The Most Common Ways to Hold Title to Property in Massachusetts

There are a lot of different ways you can “hold title” to property in Massachusetts. Holding title means you have some form of ownership over the property. How you choose to hold title is dependent on a lot of different factors. 

When you buy a home with others, you will have to decide how to take title. While an individual purchasing a home takes title individually, there are three main choices for married couples or friends buying a home: joint tenants, tenancy in common, and tenancy by the entirety. The appropriate form depends on your particular situation, and whether you hope to pass along your interest through a will or estate plan. There are advantages and disadvantages to each of these arrangements. At Simple Title, our experience real estate attorneys can advise on these matters. 

Sole Tenancy: 

The property is owned outright in one person’s name. It is your sole asset and may be disposed of at any time and can be passed through inheritance laws

Tenancy by the Entirety

A tenancy by the entirety is a form of co-ownership that is available only if you and the other owner of the property are married. If you and your spouse do not want to be tenants by the entirety when you buy a home, you should make sure you expressly state this in the title.

In a tenancy by the entirety, each of you has the right to occupy and use the property, and there is a right of survivorship. However, you cannot transfer your interest in the property without your spouse’s agreement. As long as you remain married, neither of you has an interest that can be leased, mortgaged, or sold, and the property cannot be divided or partitioned. Each of you maintains an undivided interest in the whole property, and you have the right to sole ownership if your spouse passes away. If you divorce, the tenancy by the entirety automatically turns into a tenancy in common. Each tenant in common will own half the property.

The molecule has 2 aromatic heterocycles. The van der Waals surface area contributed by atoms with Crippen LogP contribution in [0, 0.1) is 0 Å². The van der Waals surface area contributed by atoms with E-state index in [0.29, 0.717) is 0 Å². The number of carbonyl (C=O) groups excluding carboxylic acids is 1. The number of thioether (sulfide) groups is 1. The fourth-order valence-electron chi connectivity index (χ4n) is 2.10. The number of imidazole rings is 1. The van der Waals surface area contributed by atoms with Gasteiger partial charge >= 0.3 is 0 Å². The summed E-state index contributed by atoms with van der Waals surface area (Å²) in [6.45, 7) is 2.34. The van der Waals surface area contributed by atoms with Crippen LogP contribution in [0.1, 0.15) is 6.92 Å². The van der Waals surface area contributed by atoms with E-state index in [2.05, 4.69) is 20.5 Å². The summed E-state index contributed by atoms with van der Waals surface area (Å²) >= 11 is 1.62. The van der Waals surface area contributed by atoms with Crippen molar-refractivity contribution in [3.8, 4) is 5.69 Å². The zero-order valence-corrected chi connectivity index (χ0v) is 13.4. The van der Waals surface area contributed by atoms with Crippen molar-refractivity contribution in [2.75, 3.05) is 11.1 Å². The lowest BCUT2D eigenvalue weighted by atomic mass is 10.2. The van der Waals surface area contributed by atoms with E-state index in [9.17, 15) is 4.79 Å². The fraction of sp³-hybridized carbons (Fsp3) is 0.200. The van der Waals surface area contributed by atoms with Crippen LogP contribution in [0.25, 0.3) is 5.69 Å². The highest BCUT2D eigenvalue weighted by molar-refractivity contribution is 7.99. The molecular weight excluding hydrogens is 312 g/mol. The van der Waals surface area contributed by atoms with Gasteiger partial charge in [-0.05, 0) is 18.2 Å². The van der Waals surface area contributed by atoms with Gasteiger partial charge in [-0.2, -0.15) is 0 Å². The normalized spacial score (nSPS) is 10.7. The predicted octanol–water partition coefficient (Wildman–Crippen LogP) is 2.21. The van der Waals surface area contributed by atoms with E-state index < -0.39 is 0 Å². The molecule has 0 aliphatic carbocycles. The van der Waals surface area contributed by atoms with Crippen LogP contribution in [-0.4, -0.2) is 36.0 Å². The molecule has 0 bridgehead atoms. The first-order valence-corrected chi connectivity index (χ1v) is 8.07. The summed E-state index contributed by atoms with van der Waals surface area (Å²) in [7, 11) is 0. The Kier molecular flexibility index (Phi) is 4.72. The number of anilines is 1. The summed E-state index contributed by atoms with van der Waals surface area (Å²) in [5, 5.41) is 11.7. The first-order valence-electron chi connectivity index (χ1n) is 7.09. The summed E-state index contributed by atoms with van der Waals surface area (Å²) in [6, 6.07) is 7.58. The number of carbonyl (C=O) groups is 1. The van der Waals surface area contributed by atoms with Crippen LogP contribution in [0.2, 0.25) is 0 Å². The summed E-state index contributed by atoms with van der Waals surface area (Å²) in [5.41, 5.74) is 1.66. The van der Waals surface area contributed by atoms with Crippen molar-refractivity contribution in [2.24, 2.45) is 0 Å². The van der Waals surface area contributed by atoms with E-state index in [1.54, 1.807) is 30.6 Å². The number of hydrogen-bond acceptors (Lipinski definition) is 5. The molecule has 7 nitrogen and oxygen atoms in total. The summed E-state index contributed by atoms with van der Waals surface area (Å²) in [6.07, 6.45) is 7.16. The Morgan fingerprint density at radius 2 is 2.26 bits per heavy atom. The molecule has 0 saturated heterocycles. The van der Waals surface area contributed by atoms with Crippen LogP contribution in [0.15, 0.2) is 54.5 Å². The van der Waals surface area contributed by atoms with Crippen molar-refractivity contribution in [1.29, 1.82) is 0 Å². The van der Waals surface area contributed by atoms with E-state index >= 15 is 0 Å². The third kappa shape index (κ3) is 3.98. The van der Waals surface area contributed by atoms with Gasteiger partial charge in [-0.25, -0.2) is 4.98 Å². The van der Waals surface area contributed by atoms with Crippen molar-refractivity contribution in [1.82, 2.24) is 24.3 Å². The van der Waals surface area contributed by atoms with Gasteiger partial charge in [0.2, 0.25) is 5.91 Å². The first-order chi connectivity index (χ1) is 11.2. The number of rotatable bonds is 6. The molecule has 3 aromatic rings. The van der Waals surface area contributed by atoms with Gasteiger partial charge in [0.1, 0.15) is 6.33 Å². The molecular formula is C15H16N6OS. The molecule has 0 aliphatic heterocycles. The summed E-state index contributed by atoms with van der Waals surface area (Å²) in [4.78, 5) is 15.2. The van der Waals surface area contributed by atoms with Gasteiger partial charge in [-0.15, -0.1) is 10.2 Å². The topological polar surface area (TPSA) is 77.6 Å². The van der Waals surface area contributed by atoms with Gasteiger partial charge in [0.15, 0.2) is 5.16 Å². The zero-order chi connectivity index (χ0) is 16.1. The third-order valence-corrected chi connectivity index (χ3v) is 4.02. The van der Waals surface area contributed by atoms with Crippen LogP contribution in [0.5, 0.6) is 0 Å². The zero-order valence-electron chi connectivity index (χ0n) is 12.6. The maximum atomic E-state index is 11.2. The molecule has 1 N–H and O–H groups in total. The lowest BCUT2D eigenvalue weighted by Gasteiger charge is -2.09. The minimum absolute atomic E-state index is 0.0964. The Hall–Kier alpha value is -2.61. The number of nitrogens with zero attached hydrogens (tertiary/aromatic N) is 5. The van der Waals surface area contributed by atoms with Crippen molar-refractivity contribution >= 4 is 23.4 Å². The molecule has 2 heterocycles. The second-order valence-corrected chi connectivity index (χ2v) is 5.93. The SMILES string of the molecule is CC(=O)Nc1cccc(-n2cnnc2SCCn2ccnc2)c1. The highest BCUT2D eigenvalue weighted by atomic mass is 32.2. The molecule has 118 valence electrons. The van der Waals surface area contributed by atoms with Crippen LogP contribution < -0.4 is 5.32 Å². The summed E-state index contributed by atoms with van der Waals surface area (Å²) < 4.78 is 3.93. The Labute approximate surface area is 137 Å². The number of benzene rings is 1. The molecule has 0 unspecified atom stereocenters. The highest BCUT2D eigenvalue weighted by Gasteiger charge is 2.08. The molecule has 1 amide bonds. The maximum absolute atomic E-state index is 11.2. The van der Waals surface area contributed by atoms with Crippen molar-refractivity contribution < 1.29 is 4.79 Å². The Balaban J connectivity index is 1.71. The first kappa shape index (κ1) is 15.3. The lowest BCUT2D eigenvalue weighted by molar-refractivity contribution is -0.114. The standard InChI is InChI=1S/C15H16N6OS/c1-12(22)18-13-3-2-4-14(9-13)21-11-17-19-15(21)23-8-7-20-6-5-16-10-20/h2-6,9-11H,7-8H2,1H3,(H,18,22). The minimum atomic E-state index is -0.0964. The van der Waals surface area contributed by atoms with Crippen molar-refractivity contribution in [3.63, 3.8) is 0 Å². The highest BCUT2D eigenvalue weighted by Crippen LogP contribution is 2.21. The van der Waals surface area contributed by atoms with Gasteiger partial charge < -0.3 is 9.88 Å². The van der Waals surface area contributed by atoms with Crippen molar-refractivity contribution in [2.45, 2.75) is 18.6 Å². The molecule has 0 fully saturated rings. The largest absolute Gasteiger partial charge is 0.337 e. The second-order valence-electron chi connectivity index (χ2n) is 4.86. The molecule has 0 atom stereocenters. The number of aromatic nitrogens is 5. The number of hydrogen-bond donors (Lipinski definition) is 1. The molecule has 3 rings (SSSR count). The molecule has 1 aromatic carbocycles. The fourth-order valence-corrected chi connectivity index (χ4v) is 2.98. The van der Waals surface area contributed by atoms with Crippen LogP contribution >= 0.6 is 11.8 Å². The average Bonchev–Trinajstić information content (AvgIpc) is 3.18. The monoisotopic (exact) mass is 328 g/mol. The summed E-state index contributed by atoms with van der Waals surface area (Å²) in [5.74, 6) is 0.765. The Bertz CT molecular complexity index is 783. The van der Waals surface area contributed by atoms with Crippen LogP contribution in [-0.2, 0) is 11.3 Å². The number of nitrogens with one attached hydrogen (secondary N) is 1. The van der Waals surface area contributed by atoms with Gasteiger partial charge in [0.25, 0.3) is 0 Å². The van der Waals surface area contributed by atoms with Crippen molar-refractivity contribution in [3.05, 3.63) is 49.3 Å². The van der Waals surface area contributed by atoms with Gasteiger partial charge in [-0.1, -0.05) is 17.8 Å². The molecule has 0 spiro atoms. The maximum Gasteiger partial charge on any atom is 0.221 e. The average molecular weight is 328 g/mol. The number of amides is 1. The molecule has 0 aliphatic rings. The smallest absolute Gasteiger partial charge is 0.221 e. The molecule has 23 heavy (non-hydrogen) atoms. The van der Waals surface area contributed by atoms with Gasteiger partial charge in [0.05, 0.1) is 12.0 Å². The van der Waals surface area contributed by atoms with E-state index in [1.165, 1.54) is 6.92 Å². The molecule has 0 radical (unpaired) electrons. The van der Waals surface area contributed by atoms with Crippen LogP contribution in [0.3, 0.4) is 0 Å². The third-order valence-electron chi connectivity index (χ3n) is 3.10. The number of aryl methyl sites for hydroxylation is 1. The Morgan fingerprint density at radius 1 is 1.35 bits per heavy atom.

Tenancy in Common

Tenancy in Common means you all own the property together, but each person’s interest can be sold or transferred or passed through inheritance laws. For example you and two friends decide to buy a three family Building. At one point a friend decides they do not want to live there anymore, they can sell their 1/3 interest in the home. 

Tenancy in Common is a good idea when: 

  • One or more owners wish to leave their part of the ownership to someone other than their co-owners and/or
  • One or more owners wish to divide the property into unequal parts.

Joint Tenancy

Like Tenancy in Common, Joint Tenancy is for situation where there is more than one owner. Unlike Tenancy in Common, however, the ownership of the property in a Joint Tenancy must be divided equally. Also unlike the Tenancy in Common, when one party of a Joint Tenancy dies, their part of the property goes to the remaining tenant(s). A probate hearing is not necessary for this. 

Joint Tenancy is a good idea for sale in which the property will have more than one owner and:

  1. All owners wish to have equal parts of the property and/or
  2. All owners wish to leave their ownership to their co-owners upon their death.

Living Trusts

Property can be held in a Living Trust whether there will be one owner, or multiple owners. A Living Trust can help the owners avoid probate proceedings in the event of a death. Another reason someone may want to own property in a Trust is anonymity. Many celebrities own property in trusts, just so that people cannot look up their address. Most registries across the country will list the owner as the named Trust, not the individual/s.  

How you choose to hold the title to your property can have lasting effects on you and your loved ones. It is important to seek the advice of a real estate attorney before deciding which is best for you. If you have any questions about ways to hold title property, or other real estate issues please contact our office. 

Consult a Massachusetts Attorney for Advice on a Property Transaction

How you take title to property is a crucial consideration for co-owners, and your choice can affect you for years to come. Married couples should understand the benefits and disadvantages of a tenancy by the entirety before making a choice. The lawyers at Simple Title can provide guidance on home purchases and sales to individuals throughout the Boston region. We can assist people in Lynnfield, Reading Essex, Manchester, Beverly and other Massachusetts cities. Call us at 978-539-7500